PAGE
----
youthful period of mankind's spiritual evolution human fantasy created
gods in man's own image, who, by the operations of their will were supposed
to determine, or at any rate to influence, the phenomenal world. Man sought
to alter the disposition of these gods in his own favor by means of magic and
prayer. The idea of God in the religions taught at present is a sublimation of that
old concept of the gods. Its anthropomorphic character is shown, for instance,
by the fact that men appeal to the Divine Being in prayers and plead for the
fulfillment of their wishes.
"Nobody, certainly, will
deny that the idea of the existence of an omnipotent, just,
and omnibeneficent personal God is able to accord man solace, help, and guidance; also, by virtue of
its simplicity it is accessible to the most undeveloped mind. But, on the other hand, there are decisive weaknesses attached to
this idea in itself, which have been
painfully felt since the beginning of history. That is, if this being is
omnipotent, then every occurrence, including every human action, every human thought, and every human feeling
and aspiration is also His work; how
is it possible to think of holding men responsible for their deeds and thoughts before such an almighty Being? In giving
out punishment and rewards He would
to a certain extent be passing judgment on Himself. How can this be combined with the goodness and
righteousness ascribed to Him?
"The main source of the
present-day conflicts between the spheres of religion and of
science lies in this concept of a personal God. It is the aim of science to establish
general rules which determine the reciprocal connection of objects and
events in time and space. For these rules, or laws of nature, absolutely general
validity is required-not proven. It is mainly a program, and faith in the possibility
of its accomplishment in principle is only founded on partial successes. But
hardly anyone could be found who would deny these partial successes and ascribe
them to human self-deception. The fact that on the basis of such laws we are
able to predict the temporal behavior of phenomena in certain domains with
great precision and certainty is deeply embedded in the consciousness of the
modern man, even though he may have grasped very little of the contents of
those laws. He need only consider that planetary courses within the solar
system may be calculated in advance with great exactitude on the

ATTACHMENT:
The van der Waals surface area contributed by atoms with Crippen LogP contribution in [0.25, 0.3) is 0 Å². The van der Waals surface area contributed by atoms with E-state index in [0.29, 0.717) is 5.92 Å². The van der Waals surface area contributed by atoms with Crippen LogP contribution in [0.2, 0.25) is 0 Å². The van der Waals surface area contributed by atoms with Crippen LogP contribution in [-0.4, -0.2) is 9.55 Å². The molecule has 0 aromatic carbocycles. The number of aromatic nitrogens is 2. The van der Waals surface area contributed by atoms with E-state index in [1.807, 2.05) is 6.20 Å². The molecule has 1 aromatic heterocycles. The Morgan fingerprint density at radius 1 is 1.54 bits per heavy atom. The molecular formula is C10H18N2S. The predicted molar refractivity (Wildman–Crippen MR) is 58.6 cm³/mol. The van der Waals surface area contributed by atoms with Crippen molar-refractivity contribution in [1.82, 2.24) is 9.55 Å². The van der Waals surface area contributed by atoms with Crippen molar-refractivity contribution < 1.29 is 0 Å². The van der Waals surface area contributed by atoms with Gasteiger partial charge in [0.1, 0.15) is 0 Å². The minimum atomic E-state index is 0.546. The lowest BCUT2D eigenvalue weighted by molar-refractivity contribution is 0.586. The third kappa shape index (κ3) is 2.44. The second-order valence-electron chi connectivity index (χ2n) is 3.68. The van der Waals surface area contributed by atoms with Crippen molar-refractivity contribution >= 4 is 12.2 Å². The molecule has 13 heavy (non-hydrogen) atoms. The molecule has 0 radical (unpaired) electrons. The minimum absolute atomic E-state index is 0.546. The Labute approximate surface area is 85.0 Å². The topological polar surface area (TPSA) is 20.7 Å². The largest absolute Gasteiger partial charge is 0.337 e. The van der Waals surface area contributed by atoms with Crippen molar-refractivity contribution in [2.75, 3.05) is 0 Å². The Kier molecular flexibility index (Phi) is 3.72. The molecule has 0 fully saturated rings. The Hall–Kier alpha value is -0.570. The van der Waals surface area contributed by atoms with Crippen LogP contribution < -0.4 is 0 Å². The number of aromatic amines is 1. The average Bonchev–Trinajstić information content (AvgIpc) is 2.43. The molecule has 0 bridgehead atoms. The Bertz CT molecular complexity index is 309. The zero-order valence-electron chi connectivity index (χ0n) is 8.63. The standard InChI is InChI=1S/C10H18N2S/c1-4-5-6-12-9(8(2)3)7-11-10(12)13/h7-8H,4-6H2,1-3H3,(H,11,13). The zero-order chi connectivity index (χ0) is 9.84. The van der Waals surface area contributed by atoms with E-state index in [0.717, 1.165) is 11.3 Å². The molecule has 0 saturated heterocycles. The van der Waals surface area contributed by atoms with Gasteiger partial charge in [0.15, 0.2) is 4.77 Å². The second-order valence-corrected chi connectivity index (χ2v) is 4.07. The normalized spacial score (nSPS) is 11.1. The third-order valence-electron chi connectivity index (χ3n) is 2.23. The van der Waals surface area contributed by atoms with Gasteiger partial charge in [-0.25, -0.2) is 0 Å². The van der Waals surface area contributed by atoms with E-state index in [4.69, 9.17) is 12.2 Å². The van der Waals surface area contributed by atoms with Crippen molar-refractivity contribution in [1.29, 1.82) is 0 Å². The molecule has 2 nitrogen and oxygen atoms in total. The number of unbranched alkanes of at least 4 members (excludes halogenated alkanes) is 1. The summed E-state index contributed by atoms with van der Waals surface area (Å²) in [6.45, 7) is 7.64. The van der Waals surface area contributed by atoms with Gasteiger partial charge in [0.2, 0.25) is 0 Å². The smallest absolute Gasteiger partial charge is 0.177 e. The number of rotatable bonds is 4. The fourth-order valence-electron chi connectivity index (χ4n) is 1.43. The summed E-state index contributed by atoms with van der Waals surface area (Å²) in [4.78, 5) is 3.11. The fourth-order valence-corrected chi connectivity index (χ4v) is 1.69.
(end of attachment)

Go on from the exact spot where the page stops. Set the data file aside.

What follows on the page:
basis of a limited number of simple laws. In a similar way, though not
with the same precision, it is possible to calculate in advance the mode of
operation of an electric motor, a transmission system, or of a
wireless apparatus, even when dealing with a novel development.
"To be sure, when the number of factors coming into
play in a phenomenological complex is too large, scientific method in most cases fails us.
One need only think of the weather, in which
case prediction even for a few days ahead is impossible. Nevertheless no one doubts that we are confronted with a
causal connection whose causal
components are in the main known to us. Occurrences in this domain are beyond the reach of exact prediction because
of the variety of factors in
operation, not because of any lack of order in nature.
penetrated far less deeply into the regularities obtaining within the realm of
living things, but deeply enough nevertheless to sense at least the rule of
fixed necessity. One need only think of the systematic order in heredity, and in the
effect of poisons, as for instance alcohol, on the behavior of organic beings.
What is still lacking here is a grasp of connections of profound generality, but not a knowledge of order
"The more a man is imbued
with the ordered regularity of all events the firmer becomes his
conviction that there is no room left by the side of this ordered
regularity for causes of a different nature. For him neither the rule of human
nor the rule of divine will exists as an independent cause of natural events.
To be sure, the doctrine of a personal God interfering with natural events
could never be refuted, in the real sense, by science, for this doctrine can
always take refuge in those domains in which scientific knowledge has not yet
been able to set foot.
I am persuaded that such behavior on the part of the representatives of religion
would not only be unworthy but also fatal. For a doctrine which is able to
maintain itself not in clear light but only in the dark, will of necessity lose
its effect on mankind, with incalculable harm to human progress. In their
struggle for the ethical good, teachers of religion must have the
stature to give up the doctrine of a personal God, that is, give up that
source of fear and hope which in the past placed such vast power in the hands of
priests. In their labors they will have to avail themselves of those forces which are capable of
cultivating the Good, the True, and the
Beautiful in humanity itself. This is, to be sure, a more difficult but an
incomparably more worthy task."
-Albert Einstein, Science, Philosophy, and Religion; from Einstein's
Out of my Later Years, pp 26-29.